Page 238 - Dutch Asiatic Shipping Volume 1
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 being subdivided into 24 grain). This alloy was more or less the same as that of the Bengal rupee. In addition some silver bars were sent of a 942% fineness; this silver was destined for Siam and the fineness agrees largely to that of the Siamese tical. As for the gold, as early as 1619 the chambers were advised to dispatch gold bars of the alloy of the pagoda. But not until the second half of the eighteenth century was the required alloy of the gold bars exactly prescribed; then gold was shipped of an alloy of 625, 769 and 862.5% (or 15 carat, 18 car. 5lk grain, 20 car. 8V2 grain). The first kind was destined for minting into fanums, struck by the VOC in Negapatnam and Tuticorin among others, the other kinds probably for the Coromandel pagoda and the Javanese ducat respectively.
The VOC also exported markrealen, reals of varying denominations - i.e. single reals,
V2, 2 and 4 reals and of course the most common reals-of-eight - and of poor quality, which were valued by weight. In 1686 the Company for 1 mark (= 246 grams) Sevilla
reals charged 22 guilders and 8 stuiver, for 1 mark Mexican reals 22 guilders and 4 stuiver; this last kind was worth 24 guilders and 3 stuiver in 1755. In Asia the Mexican reals were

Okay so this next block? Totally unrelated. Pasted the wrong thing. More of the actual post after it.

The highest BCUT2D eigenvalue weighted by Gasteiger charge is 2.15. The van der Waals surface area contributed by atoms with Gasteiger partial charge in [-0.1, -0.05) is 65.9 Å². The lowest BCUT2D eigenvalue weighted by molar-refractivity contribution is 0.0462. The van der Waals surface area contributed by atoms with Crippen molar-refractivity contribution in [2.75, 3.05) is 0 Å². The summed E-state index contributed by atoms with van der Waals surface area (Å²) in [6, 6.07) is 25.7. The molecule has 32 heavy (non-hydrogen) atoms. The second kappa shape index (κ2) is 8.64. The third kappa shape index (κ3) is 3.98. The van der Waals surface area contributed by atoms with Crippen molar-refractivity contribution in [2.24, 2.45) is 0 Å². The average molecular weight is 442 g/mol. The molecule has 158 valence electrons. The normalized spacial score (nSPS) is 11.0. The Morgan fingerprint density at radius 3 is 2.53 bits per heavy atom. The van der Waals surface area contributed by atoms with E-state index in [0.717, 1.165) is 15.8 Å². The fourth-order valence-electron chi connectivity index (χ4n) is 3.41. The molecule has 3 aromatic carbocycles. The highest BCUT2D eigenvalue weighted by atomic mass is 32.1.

in 1755 entered in the accounts at 29 guilders and V2stuiver. Table 45: Coins exported by the VOC
Date minted
Ducaton 1659-1798 Gulden 1681-1800 Schelling 1670-1794 Stuiver 1670-1799
Foreign silver:
Patagon Ducaton Reals of 8
Weight in grams
Ratio in stuiver
in the Netherlands in Asia
1621 1659 1652 after 1656 risingfrom70to100,inAsiato132
Dutch gold:
1586-1808 Leeuwendaalder1606-1713
Dutch silver:
Rijksdaalder 1606-1700
27.60 0.750 40 29.03 0.885 50 32.78 0.941
10.61 0.920
4.95 0.583 0.81 0.583
28.10 0.875 47 32.48 0.944 60 27.08 0.950 48
42 42 48 52 52 60
N.B.: Weight, fineness and value of the half ducatoon, the threeguilder and the half guilder and the double stuiver in proportion. The leeuwendaalder is also called kroon, the (Dutch) rijksdaalder also provintiedaalder or, after 1659, bankrijksdaalder, and the ducatoon also zilveren rijder. The patagon mentioned under 'Foreign silver' - also called kruisdaalder of kruisrijksdaalder - and the ducatoon originated from the Southern Netherlands. The real-of-eight was minted in Spain as well as in Spanish America; the weight and fineness given here are those used in the seventeenth century; in the eighteenth century the weight was slightly higher and the fineness slightly lower, circa 27.68 grams
with a fineness of 0.912-0.927.
The stated ratio in stuiver relates to officially established rates. The table shows that after 1656 in Asia a new valuation of the coins was introduced, deviating from the system current in the Republic. Thus the difference came about between the so-called 'light money' in Asia and the 'heavy money' in the Netherlands. See chapter 10, p. 185.
Sources: ARA, VOC 13704; Van Dam, Beschryvinge, vol. 68, 57-59; Enno van Gelder, De Neder- landse munten; Glamann, Dutch-Asiatic trade, 50-72; Scholten, De munten van de Nederlandsche Gebiedsdelen, 22-23.
63 (20) (6) (1)
varying 8
50 60 63 63 50 60

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